New England Information Office

News Release Information

14-595-BOS

Friday, April 11, 2014

Contacts

Technical information:
Media contact:


new england and state unemployment – 2013

The annual average unemployment rate in New England, at 7.1 percent in 2013, was essentially unchanged over the year, the U.S. Bureau of Labor Statistics reported today. Nationally the unemployment rate fell 0.7 percentage point, to 7.4 percent in 2013. (See table 1.) Regional Commissioner Deborah A. Brown noted that New England’s unemployment rate was not measurably different than the national average in 2013. The jobless rate in New England has rarely exceeded the U.S. average in the 38 years this data has been collected. (See chart A.)

Unemployment rates for the U.S. and New England, 1976-2013

New England is one of nine geographic divisions in the United States. Jobless rates in the divisions ranged from a low of 5.2 percent in the West North Central to a high of 8.4 percent in the Pacific in 2013. Three divisions, the West North Central, West South Central, and Mountain recorded annual average unemployment rates that were significantly lower than that for the nation. Four divisions had rates significantly above the U.S. average--the Middle Atlantic, the East North Central, the East South Central, and the Pacific. (See table 2.)

Six of the nine geographic divisions reported statistically significant over-the-year unemployment rate changes in 2013, all of which were decreases. The largest of these occurred in the Pacific (-1.4 percentage points) followed by the South Atlantic (-1.0 point).

Four of the six states that make up the New England division had jobless rates appreciably different from the U.S. average in 2013. Vermont (4.4 percent), New Hampshire (5.3 percent), and Maine (6.7 percent) had rates significantly lower than that for the nation. These four states were among 25 states in the country to report significantly lower unemployment rates. In contrast, Rhode Island (9.5 percent) posted the highest unemployment rate in New England and was among the highest jobless rates nationwide. Rhode Island was among 11 states and the District of Columbia to report a jobless rate significantly above that for the United States. Massachusetts and Connecticut were among fourteen states that posted unemployment rates that were not measurably different than that for the nation in 2013. (See table 1.)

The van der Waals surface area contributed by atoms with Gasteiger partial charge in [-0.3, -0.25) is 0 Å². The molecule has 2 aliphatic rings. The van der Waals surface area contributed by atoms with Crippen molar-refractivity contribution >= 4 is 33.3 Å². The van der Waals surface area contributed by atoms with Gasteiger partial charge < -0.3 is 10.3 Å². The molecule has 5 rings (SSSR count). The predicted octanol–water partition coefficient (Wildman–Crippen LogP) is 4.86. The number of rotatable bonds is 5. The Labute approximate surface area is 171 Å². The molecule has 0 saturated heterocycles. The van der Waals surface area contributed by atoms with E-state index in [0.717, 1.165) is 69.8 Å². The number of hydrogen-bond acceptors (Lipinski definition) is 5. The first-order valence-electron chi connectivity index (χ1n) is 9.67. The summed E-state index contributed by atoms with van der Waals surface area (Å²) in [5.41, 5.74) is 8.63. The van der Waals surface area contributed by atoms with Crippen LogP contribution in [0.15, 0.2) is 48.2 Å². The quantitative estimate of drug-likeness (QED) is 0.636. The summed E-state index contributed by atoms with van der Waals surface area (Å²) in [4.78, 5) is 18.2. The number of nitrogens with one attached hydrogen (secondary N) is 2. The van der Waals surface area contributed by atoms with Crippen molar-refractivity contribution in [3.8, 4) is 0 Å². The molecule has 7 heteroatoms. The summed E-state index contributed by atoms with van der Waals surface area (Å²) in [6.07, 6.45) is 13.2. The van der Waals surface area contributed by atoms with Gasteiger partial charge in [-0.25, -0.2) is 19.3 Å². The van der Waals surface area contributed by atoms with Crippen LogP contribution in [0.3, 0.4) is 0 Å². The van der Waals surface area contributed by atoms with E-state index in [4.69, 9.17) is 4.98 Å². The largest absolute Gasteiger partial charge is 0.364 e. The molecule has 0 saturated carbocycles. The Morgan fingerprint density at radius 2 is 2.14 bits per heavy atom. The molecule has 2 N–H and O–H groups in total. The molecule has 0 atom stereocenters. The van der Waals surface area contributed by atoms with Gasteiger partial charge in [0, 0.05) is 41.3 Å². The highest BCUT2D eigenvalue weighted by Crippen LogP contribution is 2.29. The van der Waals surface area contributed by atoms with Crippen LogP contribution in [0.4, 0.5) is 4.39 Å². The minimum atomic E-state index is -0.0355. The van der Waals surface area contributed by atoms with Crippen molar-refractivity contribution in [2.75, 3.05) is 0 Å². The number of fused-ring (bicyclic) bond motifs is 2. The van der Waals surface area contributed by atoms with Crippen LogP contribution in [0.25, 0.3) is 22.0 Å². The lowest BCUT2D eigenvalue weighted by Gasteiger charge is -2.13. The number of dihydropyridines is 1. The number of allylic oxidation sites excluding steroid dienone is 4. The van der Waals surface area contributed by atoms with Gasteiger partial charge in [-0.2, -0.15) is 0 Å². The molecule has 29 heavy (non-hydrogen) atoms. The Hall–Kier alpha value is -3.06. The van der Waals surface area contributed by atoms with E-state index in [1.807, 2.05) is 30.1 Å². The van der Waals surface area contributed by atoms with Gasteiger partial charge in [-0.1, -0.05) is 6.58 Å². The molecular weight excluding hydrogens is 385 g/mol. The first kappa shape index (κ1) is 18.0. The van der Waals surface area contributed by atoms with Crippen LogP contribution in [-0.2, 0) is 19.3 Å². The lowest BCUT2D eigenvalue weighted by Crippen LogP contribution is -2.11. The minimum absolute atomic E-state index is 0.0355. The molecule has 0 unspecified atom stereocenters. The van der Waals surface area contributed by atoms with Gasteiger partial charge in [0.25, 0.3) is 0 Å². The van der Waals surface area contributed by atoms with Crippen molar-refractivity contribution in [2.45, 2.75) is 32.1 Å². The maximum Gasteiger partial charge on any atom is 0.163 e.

Three New England states posted statistically significant jobless rate changes over the year in 2013. The rate in Rhode Island fell 0.8 percentage point, while Maine and Vermont were down 0.5 point, each. Nationally, 25 states and the District of Columbia posted statistically significant unemployment rate decreases over the year. The largest decrease occurred in Nevada (-1.7 percentage points), while eight additional states posted decreases greater than 1.0 percentage point, including: Florida (-1.6 points), California (-1.5 points), and South Carolina (-1.4 points). Connecticut, Massachusetts, and New Hampshire were among the remaining 25 states having annual average unemployment rates for 2013 that were not appreciably different from those of the previous year.

Technical Note

This release presents labor force and unemployment data from the Current Population Survey (CPS) and the Local Area Unemployment Statistics (LAUS) program. Estimates for the U.S. are obtained directly from the CPS, which is a monthly sample survey of approximately 60,000 households nationwide that is conducted for the Bureau of Labor Statistics (BLS) by the Census Bureau. All subnational estimates presented in this release were derived from updated time-series models with monthly benchmarking to national Current Population Survey (CPS) estimates. Subnational data reflect revised population controls and model reestimation. Historical data were revised back to 2009. Data for regions, divisions, states, and the District of Columbia are available back to 1976.